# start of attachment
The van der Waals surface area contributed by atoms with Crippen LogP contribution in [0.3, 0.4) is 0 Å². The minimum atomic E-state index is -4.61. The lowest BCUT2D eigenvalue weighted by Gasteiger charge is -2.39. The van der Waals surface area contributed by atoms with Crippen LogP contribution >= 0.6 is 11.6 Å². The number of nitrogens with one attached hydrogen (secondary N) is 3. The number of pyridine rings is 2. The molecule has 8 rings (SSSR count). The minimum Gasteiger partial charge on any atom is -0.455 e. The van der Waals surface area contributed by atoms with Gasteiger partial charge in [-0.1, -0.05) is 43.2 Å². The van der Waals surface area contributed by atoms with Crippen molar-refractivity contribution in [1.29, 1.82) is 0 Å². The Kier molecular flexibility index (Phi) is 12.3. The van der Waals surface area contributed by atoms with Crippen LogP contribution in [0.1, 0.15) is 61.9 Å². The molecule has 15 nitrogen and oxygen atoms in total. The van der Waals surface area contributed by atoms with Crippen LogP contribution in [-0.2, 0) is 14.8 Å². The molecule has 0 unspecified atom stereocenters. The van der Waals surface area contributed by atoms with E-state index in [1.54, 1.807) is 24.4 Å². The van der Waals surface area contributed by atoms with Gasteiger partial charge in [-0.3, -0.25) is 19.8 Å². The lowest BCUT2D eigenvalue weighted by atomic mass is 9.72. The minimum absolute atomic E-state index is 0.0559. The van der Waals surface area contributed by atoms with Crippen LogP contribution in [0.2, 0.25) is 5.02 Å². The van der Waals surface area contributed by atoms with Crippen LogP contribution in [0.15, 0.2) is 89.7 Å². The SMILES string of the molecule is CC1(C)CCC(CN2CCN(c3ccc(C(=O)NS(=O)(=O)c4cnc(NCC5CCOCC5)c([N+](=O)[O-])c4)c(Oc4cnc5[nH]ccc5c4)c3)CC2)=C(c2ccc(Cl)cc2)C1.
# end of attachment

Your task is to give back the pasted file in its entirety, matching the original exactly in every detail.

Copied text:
The van der Waals surface area contributed by atoms with Crippen LogP contribution in [0.3, 0.4) is 0 Å². The minimum atomic E-state index is -4.61. The lowest BCUT2D eigenvalue weighted by Gasteiger charge is -2.39. The van der Waals surface area contributed by atoms with Crippen LogP contribution >= 0.6 is 11.6 Å². The number of nitrogens with one attached hydrogen (secondary N) is 3. The number of pyridine rings is 2. The molecule has 8 rings (SSSR count). The minimum Gasteiger partial charge on any atom is -0.455 e. The van der Waals surface area contributed by atoms with Gasteiger partial charge in [-0.1, -0.05) is 43.2 Å². The van der Waals surface area contributed by atoms with Crippen molar-refractivity contribution in [1.29, 1.82) is 0 Å². The Kier molecular flexibility index (Phi) is 12.3. The van der Waals surface area contributed by atoms with Crippen LogP contribution in [0.1, 0.15) is 61.9 Å². The molecule has 15 nitrogen and oxygen atoms in total. The van der Waals surface area contributed by atoms with Crippen LogP contribution in [-0.2, 0) is 14.8 Å². The molecule has 0 unspecified atom stereocenters. The van der Waals surface area contributed by atoms with E-state index in [1.54, 1.807) is 24.4 Å². The van der Waals surface area contributed by atoms with Gasteiger partial charge in [-0.3, -0.25) is 19.8 Å². The lowest BCUT2D eigenvalue weighted by atomic mass is 9.72. The minimum absolute atomic E-state index is 0.0559. The van der Waals surface area contributed by atoms with Crippen LogP contribution in [0.2, 0.25) is 5.02 Å². The van der Waals surface area contributed by atoms with Crippen LogP contribution in [0.15, 0.2) is 89.7 Å². The SMILES string of the molecule is CC1(C)CCC(CN2CCN(c3ccc(C(=O)NS(=O)(=O)c4cnc(NCC5CCOCC5)c([N+](=O)[O-])c4)c(Oc4cnc5[nH]ccc5c4)c3)CC2)=C(c2ccc(Cl)cc2)C1.